When legally forced to provide information to government or law enforcement agencies, we'll disclose the transcripts of that communication here.
In the “first half of 2016” (the most specific we’re permitted to be), we received a subpoena from the Eastern District of Virginia. The subpoena required us to provide information about two Signal users for a federal grand jury investigation.
We’ve designed the Signal service to minimize the data we retain about Signal users, so the only information we can produce in response to a request like this is the date and time a user registered with Signal and the last date of a user’s connectivity to the Signal service.
Notably, things we don’t have stored include anything about a user’s contacts (such as the contacts themselves, a hash of the contacts, any other derivative contact information), anything about a user’s groups (such as how many groups a user is in, which groups a user is in, the membership lists of a user’s groups), or any records of who a user has been communicating with.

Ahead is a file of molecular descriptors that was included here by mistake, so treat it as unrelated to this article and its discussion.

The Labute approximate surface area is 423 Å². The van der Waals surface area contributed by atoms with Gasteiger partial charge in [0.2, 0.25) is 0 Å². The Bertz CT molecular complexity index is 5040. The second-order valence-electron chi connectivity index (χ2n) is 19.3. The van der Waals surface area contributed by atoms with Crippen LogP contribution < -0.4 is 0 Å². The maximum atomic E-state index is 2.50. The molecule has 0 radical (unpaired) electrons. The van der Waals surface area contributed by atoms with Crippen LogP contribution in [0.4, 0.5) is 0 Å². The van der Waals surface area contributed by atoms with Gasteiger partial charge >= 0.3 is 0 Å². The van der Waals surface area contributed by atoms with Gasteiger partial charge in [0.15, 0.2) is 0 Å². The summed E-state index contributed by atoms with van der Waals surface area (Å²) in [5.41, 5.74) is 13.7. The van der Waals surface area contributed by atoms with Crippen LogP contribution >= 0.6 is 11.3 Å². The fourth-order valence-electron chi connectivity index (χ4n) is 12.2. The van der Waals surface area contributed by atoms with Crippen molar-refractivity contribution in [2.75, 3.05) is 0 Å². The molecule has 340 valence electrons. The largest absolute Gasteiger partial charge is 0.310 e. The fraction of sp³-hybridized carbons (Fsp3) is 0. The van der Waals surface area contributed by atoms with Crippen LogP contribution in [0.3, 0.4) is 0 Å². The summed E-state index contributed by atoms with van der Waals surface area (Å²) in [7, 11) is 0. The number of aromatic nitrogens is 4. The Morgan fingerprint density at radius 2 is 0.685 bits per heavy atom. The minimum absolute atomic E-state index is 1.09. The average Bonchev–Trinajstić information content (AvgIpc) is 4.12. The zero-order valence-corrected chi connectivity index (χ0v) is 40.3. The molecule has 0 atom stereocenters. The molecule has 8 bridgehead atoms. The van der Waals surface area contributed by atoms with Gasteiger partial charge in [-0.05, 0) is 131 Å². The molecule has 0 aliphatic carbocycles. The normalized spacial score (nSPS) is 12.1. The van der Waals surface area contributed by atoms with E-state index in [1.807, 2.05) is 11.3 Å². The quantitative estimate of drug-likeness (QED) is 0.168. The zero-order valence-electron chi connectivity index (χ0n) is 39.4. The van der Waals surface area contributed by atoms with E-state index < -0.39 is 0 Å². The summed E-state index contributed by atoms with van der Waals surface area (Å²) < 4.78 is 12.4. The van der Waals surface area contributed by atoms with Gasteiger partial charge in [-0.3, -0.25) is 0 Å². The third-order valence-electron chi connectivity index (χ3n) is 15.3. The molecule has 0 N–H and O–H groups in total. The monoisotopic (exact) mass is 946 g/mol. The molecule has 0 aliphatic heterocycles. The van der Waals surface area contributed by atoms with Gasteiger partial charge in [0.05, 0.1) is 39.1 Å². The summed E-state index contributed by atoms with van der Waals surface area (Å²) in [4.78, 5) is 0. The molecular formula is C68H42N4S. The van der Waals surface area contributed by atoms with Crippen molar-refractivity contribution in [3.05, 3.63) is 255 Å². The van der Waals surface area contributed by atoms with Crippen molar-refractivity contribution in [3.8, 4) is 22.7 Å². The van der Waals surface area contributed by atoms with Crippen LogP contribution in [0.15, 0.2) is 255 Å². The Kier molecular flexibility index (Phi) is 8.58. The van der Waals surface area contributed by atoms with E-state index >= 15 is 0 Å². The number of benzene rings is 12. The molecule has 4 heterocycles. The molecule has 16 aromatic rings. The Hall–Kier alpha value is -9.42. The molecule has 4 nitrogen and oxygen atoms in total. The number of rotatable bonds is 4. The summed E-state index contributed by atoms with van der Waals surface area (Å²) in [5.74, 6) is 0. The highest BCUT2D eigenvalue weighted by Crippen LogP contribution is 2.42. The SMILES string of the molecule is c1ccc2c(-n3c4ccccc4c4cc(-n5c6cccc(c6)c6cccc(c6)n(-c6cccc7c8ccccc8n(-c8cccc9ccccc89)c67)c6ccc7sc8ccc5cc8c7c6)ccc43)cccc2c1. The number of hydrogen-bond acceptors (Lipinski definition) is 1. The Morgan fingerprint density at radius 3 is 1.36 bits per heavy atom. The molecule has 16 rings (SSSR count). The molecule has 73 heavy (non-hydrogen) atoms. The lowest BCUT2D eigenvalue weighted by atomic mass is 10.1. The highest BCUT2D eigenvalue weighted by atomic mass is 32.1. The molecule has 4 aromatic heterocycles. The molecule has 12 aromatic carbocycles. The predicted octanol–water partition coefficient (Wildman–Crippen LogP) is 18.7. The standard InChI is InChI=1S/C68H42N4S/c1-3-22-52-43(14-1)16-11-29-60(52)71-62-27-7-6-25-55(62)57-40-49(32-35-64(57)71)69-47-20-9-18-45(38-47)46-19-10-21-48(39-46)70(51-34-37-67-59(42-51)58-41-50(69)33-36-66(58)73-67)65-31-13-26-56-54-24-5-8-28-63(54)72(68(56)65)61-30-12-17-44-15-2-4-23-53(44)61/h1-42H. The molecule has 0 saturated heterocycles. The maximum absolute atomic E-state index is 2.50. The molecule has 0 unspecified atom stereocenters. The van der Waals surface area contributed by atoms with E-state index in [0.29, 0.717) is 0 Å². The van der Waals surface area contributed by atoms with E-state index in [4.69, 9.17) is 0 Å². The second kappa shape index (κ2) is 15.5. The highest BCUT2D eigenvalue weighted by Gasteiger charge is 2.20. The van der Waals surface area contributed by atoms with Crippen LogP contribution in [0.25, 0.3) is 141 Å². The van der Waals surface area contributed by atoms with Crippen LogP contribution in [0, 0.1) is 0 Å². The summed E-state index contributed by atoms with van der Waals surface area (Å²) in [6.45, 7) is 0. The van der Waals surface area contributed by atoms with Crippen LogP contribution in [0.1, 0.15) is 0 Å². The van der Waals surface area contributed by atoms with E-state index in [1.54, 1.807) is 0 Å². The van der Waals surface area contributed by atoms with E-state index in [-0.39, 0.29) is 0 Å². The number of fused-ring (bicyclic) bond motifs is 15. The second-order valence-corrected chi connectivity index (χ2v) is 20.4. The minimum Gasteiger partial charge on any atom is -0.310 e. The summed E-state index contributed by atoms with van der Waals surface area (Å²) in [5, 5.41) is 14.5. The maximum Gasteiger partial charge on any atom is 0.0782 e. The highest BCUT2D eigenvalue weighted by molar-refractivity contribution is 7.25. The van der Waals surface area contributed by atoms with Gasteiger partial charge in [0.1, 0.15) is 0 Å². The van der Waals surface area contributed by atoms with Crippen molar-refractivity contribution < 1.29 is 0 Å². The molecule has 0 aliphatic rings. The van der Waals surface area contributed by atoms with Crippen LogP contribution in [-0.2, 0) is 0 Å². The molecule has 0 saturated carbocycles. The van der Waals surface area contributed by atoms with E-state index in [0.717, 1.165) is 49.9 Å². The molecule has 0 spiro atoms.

All message contents are end-to-end encrypted, so we don’t have that information either.
This is the first subpoena that we’ve received. It originally included a broad gag order that would have prevented us from publishing this notice, but the ACLU represented us in quickly and successfully securing our ability to publish the transcripts below. We’re committed to treating any future requests the same way: working with effective and talented organizations like the ACLU, and publishing transcripts of our responses to government requests here.
Below is the transcript for this request.
Edit: The documents below have been updated to remove redactions that are no longer required.